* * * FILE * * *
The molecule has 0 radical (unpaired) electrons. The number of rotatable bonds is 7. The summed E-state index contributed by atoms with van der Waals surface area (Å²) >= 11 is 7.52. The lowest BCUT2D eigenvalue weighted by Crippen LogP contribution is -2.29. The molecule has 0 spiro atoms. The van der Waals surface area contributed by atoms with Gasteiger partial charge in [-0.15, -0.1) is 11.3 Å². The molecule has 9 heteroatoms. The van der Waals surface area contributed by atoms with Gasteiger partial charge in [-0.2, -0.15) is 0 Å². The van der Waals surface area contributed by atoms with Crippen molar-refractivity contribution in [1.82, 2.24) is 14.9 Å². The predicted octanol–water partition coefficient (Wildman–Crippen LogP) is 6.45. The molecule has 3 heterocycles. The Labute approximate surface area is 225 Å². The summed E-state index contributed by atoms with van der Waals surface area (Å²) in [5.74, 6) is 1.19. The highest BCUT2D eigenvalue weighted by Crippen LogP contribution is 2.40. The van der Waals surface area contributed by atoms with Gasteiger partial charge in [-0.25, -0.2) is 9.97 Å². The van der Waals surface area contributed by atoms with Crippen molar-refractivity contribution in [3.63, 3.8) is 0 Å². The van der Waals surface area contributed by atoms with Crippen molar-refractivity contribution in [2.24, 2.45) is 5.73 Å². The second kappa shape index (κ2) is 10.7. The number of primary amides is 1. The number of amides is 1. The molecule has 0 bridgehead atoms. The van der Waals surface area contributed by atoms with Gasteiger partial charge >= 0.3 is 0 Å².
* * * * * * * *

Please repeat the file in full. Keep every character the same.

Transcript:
The molecule has 0 radical (unpaired) electrons. The number of rotatable bonds is 7. The summed E-state index contributed by atoms with van der Waals surface area (Å²) >= 11 is 7.52. The lowest BCUT2D eigenvalue weighted by Crippen LogP contribution is -2.29. The molecule has 0 spiro atoms. The van der Waals surface area contributed by atoms with Gasteiger partial charge in [-0.15, -0.1) is 11.3 Å². The molecule has 9 heteroatoms. The van der Waals surface area contributed by atoms with Gasteiger partial charge in [-0.2, -0.15) is 0 Å². The van der Waals surface area contributed by atoms with Crippen molar-refractivity contribution in [1.82, 2.24) is 14.9 Å². The predicted octanol–water partition coefficient (Wildman–Crippen LogP) is 6.45. The molecule has 3 heterocycles. The Labute approximate surface area is 225 Å². The summed E-state index contributed by atoms with van der Waals surface area (Å²) in [5.74, 6) is 1.19. The highest BCUT2D eigenvalue weighted by Crippen LogP contribution is 2.40. The van der Waals surface area contributed by atoms with Gasteiger partial charge in [-0.25, -0.2) is 9.97 Å². The van der Waals surface area contributed by atoms with Crippen molar-refractivity contribution in [3.63, 3.8) is 0 Å². The van der Waals surface area contributed by atoms with Crippen molar-refractivity contribution in [2.24, 2.45) is 5.73 Å². The second kappa shape index (κ2) is 10.7. The number of primary amides is 1. The number of amides is 1. The molecule has 0 bridgehead atoms. The van der Waals surface area contributed by atoms with Gasteiger partial charge >= 0.3 is 0 Å².